This leaves us with a huge gap, folks.  On the one hand there are imminently terminal patients who should be in hospice and on the other side of the spectrum there are home health care agencies who are tasked with providing short term intermittent care.  There is no palliative care benefit.

These are very narrow margins of white and black on opposite sides of a huge grey area.  Consider the following patients:

    • Mr. Jones, now 50, has been diabetic since his late 30’s.  He also has COPD and two years ago he had a heart attack which left his left ventricle almost useless.  He got tired of all the trips to the ICU where he was intubated and heat caths, etc., and just wants to go home and die.  Until such time, he would also like to breath.  Lasix may keep the symptoms of heart failure at bay but what about the inhalers for COPD?  What about his blood sugar?
    • Ms. Smith has rheumatoid arthritis that responds very well to IV medications once a month.  Her Orenica costs in excess of $21,937.50 per year.  (Ideally, she will only need half that much).  She is admitted to hospice with a terminal diagnosis of brain CA.  Do you continue to provide the Orenica?  What if her intention is to refuse narcotic pain relief for as long as possible because she wants to be alert to visit with her family?

The first patient really illustrates the grey area.  Why continue diabetic treatment for a terminally ill patient?  Can you really make yourself believe that a long standing history of diabetes was not related to the heart attack?  What if extremes in blood sugars cause him to be confused and uncomfortable?  What if the ‘treatment’ for COPD is the only way the patient can be comfortable?

The second patient is very clear.  If I had choice to continue to receive a medication that kept me free from pain and alert or elect the hospice benefit which relied on narcotics, I would not elect the hospice benefit. But, what if the patient met the eligibility requirements for the hospice benefit?  Are they stuck with a drug problem they cannot afford?

This is going to amount to a lot of patients who need care returning to home health if they are lucky enough to have a skill.  Those who do not have needs that warrant skilled home health services will be left out in the cold.

If you think I am merely creating drama or resorting to my favorite sport of Alarming Providers, read the quotes below from the December letter from CMS ‘clarifying’ their position regarding hospice meds and Medicare Part D.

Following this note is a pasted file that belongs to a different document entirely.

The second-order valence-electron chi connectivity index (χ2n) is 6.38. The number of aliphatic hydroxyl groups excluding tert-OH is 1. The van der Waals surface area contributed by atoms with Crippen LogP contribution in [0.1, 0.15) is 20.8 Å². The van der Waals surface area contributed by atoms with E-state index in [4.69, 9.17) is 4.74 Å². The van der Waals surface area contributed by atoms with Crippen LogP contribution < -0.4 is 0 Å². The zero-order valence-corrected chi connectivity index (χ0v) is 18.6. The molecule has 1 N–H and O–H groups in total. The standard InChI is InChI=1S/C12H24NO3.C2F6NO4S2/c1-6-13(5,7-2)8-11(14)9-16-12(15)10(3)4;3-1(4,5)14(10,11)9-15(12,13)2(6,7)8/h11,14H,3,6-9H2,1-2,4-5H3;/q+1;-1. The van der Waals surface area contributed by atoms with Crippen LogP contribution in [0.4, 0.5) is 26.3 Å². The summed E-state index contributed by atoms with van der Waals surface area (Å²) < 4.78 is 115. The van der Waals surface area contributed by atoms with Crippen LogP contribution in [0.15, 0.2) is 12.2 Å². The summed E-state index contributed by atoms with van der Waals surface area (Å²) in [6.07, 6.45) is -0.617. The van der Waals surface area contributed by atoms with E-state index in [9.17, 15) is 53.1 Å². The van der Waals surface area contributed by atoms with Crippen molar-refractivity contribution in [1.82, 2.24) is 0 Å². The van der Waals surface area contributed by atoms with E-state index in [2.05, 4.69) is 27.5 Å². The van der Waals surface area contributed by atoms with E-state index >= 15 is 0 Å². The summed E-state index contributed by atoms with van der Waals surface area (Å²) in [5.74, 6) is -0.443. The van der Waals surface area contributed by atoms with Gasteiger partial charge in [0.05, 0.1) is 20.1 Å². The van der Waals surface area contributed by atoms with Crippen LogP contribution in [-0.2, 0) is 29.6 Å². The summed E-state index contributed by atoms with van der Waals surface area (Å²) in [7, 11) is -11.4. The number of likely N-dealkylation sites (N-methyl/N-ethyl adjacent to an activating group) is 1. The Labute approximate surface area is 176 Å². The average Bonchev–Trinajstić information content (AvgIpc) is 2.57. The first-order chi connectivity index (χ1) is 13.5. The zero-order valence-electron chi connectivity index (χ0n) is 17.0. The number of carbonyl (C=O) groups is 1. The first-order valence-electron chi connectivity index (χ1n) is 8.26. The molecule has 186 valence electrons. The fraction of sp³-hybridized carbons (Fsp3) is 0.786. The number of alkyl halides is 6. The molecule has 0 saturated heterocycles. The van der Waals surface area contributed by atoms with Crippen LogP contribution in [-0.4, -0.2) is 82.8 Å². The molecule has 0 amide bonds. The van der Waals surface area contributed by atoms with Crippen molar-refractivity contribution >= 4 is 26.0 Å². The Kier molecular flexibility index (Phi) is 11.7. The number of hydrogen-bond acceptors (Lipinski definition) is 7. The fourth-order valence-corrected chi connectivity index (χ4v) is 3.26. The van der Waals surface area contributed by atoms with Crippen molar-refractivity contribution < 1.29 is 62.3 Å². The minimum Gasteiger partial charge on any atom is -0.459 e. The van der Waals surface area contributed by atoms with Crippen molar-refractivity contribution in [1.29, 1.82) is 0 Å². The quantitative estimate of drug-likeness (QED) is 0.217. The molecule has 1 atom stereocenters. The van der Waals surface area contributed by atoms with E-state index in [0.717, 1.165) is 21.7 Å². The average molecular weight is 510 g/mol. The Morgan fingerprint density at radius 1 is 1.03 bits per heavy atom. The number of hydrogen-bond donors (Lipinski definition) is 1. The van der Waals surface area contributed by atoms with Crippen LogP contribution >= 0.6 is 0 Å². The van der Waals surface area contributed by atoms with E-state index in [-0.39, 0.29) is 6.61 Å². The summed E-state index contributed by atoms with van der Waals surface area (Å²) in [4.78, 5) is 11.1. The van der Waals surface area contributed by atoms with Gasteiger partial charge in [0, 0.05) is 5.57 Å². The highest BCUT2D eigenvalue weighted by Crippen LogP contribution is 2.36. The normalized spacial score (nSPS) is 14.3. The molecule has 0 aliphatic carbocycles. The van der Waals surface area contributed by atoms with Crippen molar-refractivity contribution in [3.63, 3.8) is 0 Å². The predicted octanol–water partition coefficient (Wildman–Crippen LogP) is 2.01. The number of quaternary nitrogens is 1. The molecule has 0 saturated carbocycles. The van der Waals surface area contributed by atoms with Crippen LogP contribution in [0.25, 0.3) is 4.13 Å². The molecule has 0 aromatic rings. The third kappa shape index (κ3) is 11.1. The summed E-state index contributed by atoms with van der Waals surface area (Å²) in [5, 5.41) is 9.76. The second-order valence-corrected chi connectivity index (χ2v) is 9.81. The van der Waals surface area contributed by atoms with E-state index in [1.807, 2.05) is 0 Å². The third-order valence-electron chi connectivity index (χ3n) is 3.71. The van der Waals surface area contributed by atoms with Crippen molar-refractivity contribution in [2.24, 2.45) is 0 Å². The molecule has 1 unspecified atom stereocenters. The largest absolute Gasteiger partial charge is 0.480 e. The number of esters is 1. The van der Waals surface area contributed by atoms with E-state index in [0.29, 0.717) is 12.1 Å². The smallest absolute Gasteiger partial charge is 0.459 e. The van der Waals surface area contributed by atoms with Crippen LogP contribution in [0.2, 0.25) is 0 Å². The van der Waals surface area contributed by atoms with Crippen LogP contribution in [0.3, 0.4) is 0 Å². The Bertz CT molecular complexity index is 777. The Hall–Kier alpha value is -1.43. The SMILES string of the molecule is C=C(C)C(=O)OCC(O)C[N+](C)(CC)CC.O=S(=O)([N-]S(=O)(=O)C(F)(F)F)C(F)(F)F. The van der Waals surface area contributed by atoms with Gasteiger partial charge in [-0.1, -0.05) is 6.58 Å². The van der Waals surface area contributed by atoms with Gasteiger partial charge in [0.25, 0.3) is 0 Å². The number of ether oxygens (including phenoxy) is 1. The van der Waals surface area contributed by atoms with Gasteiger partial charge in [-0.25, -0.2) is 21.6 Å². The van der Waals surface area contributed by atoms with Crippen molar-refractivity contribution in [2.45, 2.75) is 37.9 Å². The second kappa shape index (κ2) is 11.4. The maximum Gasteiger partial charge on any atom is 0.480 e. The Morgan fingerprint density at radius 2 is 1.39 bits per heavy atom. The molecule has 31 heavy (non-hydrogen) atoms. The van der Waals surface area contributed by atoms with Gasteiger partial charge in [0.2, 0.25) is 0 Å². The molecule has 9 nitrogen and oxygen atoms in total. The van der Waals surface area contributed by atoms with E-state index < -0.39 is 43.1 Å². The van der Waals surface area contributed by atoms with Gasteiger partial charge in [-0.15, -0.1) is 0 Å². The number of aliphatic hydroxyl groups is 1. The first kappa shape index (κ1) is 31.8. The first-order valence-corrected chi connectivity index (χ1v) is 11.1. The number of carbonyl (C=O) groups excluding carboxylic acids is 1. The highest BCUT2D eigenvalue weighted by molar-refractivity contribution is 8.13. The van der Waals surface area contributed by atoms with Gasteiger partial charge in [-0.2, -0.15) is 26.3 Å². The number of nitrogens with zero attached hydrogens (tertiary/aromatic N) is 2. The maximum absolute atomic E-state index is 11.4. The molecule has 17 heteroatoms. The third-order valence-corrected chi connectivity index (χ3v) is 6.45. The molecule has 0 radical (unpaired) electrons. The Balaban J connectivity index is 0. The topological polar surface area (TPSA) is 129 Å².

“…..the original intent of the Medicare Hospice Benefit was to have a Medicare benefit available that provided virtually all-inclusive care for terminally ill individuals, provided pain relief and symptom management, and offered the opportunity to die with dignity and comfort in one’s own home rather than in an institutional setting.”

“Thus, when we refer to “pain and symptom relief”, or “palliation and management of the terminal illness and related conditions”, this encompasses all medical supplies and drugs needed to manage all the patient’s health conditions related to the terminal prognosis, to minimize symptoms and maximize comfort and quality of life. The focus is not limited to pain medications or a narrow definition of palliative care, but is broad and holistic.” Now they decide to be holistic?  December of 2013? 

“Sometimes a beneficiary requests a certain medication that a hospice can’t or won’t provide because it’s not reasonable and necessary for the palliation and management of the terminal illness and related conditions . The cost of  such a medication,which is not reasonable and necessary for the management of the terminal illness or related conditions,would be a beneficiary liability.”

The letter goes on to state that the hospice provider must give the patient an ABN and the patient can appeal the process. Does anyone else see the flaw in that process?

Review last week’s post about the indefinite leave of absence by the Administrative Law Judges.  While it is true that beneficiaries can still appeal, the life span of the average hospice patient is less than 25% of the average wait time for an ALJ hearing.

I guess the ‘holistic’ part only includes physical, spiritual and emotional needs.  Financial needs are bequeathed to the survivors – you know, so they will have a reason to go living on after the death of a loved one.

What a fun year this is going to be,

First Glance at OASIS – C Guidance

UPDATE:  OASIS-C training has been scheduled for November 12th and 19th at our Education Center.  Please call 225-216-1241 for more information on how to attend or how to schedule training at your location for your clinicians.

Like many of my colleagues, I spent the day reading the official OASIS-C Guidance Manual and got the first look at the instructions that accompany the dataset. And, of course, as predictable, at least one section (wound care) has already been pulled back for review by CMS. Obviously, we are not experts on the newly published guidance but after a first view, we did make some interesting observations and hope that you will share your observations with us as well.  A link to the OASIS-C Guidance is published below.

New Dates

We have new dates to record in the OASIS dataset. Within the context of the dataset, they appear as simple data points. Within the instructions, it appears as though the dates that are recorded are going to be very specific regarding admission/resumption of care dates. The dataset wants to know if the physician ordered a specific date for admission/ROC. If, not, the dataset wants the date that the agency received the verbal or written order to admit/resume care. Physician signed updates must be present to justify any deviance from the orders or expected compliance to state and federal rules.